The value can also be a list of error conditions that should call the debugger. For example, if you set it to the list (void-variable), then only errors about a variable that has no value invoke the debugger.

When this variable is non-nil, Emacs does not catch errors that happen in process filter functions and sentinels. Therefore, these errors also can invoke the debugger. See section Processes.

User Option: debug-on-signal

This variable is similar to debug-on-error but breaks whenever an error is signalled, regardless of whether it would be handled.

User Option: debug-ignored-errors

This variable specifies certain kinds of errors that should not enter the debugger. Its value is a list of error condition symbols and/or regular expressions. If the error has any of those condition symbols, or if the error message matches any of the regular expressions, then that error does not enter the debugger, regardless of the value of debug-on-error.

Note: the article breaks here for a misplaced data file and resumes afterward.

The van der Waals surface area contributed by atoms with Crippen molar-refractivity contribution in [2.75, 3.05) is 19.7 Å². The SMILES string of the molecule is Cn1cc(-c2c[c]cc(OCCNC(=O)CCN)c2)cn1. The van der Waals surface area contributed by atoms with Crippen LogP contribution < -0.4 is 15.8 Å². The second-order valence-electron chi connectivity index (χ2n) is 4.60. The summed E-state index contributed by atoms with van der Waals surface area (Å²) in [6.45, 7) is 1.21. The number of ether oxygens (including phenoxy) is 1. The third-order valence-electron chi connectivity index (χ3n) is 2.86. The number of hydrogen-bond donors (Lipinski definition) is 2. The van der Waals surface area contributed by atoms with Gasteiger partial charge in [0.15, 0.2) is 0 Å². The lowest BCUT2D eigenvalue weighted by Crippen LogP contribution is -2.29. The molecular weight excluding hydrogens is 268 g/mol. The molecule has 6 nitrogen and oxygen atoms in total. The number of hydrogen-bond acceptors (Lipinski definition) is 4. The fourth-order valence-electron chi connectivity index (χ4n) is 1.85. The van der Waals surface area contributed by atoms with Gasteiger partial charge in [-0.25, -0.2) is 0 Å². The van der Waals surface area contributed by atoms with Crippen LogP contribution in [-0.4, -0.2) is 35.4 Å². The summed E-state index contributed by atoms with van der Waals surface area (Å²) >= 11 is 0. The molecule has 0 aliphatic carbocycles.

The normal value of this variable lists several errors that happen often during editing but rarely result from bugs in Lisp programs.

To debug an error that happens during loading of the ‘.emacs’ file, use the option ‘-debug-init’, which binds debug-on-error to t while ‘.emacs’ is loaded and inhibits use of condition-case to catch init file errors.

If your ‘.emacs’ file sets debug-on-error, the effect may not last past the end of loading ‘.emacs’. (This is an undesirable byproduct of the code that implements the ‘-debug-init’ command line option.) The best way to make ‘.emacs’ set debug-on-error permanently is with after-init-hook, like this:

(add-hook 'after-init-hook
          '(lambda () (setq debug-on-error t)))

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22.1.2 Debugging Infinite Loops

When a program loops infinitely and fails to return, your first problem is to stop the loop. On most operating systems, you can do this with C-g, which causes quit.